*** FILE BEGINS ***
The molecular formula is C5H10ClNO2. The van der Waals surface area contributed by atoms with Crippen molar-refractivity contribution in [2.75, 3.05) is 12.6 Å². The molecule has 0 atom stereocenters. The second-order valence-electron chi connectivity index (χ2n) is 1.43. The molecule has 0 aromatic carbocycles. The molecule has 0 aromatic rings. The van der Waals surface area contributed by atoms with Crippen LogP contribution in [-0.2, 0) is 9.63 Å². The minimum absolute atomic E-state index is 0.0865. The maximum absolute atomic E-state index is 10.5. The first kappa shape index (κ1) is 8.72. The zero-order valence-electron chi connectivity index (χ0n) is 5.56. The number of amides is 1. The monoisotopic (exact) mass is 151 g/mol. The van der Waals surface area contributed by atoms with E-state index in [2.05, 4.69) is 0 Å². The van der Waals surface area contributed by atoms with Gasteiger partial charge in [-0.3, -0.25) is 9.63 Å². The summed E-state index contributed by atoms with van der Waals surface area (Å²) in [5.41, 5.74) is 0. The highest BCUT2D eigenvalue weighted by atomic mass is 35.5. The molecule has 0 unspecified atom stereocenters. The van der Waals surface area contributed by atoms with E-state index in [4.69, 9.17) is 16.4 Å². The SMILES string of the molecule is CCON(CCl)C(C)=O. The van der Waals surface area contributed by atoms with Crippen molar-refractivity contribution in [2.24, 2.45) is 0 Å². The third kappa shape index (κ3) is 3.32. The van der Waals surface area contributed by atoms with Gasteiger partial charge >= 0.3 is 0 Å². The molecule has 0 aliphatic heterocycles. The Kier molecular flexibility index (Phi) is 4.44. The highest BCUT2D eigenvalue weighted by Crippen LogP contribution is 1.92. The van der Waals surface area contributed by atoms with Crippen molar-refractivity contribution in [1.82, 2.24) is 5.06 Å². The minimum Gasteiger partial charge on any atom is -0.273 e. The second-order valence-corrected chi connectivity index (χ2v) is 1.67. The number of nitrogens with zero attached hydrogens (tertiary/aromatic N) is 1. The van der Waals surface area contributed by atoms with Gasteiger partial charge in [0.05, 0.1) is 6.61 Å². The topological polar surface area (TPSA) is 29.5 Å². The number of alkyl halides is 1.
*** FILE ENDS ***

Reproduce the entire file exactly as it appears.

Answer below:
The molecular formula is C5H10ClNO2. The van der Waals surface area contributed by atoms with Crippen molar-refractivity contribution in [2.75, 3.05) is 12.6 Å². The molecule has 0 atom stereocenters. The second-order valence-electron chi connectivity index (χ2n) is 1.43. The molecule has 0 aromatic carbocycles. The molecule has 0 aromatic rings. The van der Waals surface area contributed by atoms with Crippen LogP contribution in [-0.2, 0) is 9.63 Å². The minimum absolute atomic E-state index is 0.0865. The maximum absolute atomic E-state index is 10.5. The first kappa shape index (κ1) is 8.72. The zero-order valence-electron chi connectivity index (χ0n) is 5.56. The number of amides is 1. The monoisotopic (exact) mass is 151 g/mol. The van der Waals surface area contributed by atoms with E-state index in [2.05, 4.69) is 0 Å². The van der Waals surface area contributed by atoms with Gasteiger partial charge in [-0.3, -0.25) is 9.63 Å². The summed E-state index contributed by atoms with van der Waals surface area (Å²) in [5.41, 5.74) is 0. The highest BCUT2D eigenvalue weighted by atomic mass is 35.5. The molecule has 0 unspecified atom stereocenters. The van der Waals surface area contributed by atoms with E-state index in [4.69, 9.17) is 16.4 Å². The SMILES string of the molecule is CCON(CCl)C(C)=O. The van der Waals surface area contributed by atoms with Crippen molar-refractivity contribution in [2.24, 2.45) is 0 Å². The third kappa shape index (κ3) is 3.32. The van der Waals surface area contributed by atoms with Gasteiger partial charge >= 0.3 is 0 Å². The molecule has 0 aliphatic heterocycles. The Kier molecular flexibility index (Phi) is 4.44. The highest BCUT2D eigenvalue weighted by Crippen LogP contribution is 1.92. The van der Waals surface area contributed by atoms with Crippen molar-refractivity contribution in [1.82, 2.24) is 5.06 Å². The minimum Gasteiger partial charge on any atom is -0.273 e. The second-order valence-corrected chi connectivity index (χ2v) is 1.67. The number of nitrogens with zero attached hydrogens (tertiary/aromatic N) is 1. The van der Waals surface area contributed by atoms with Gasteiger partial charge in [0.05, 0.1) is 6.61 Å². The topological polar surface area (TPSA) is 29.5 Å². The number of alkyl halides is 1.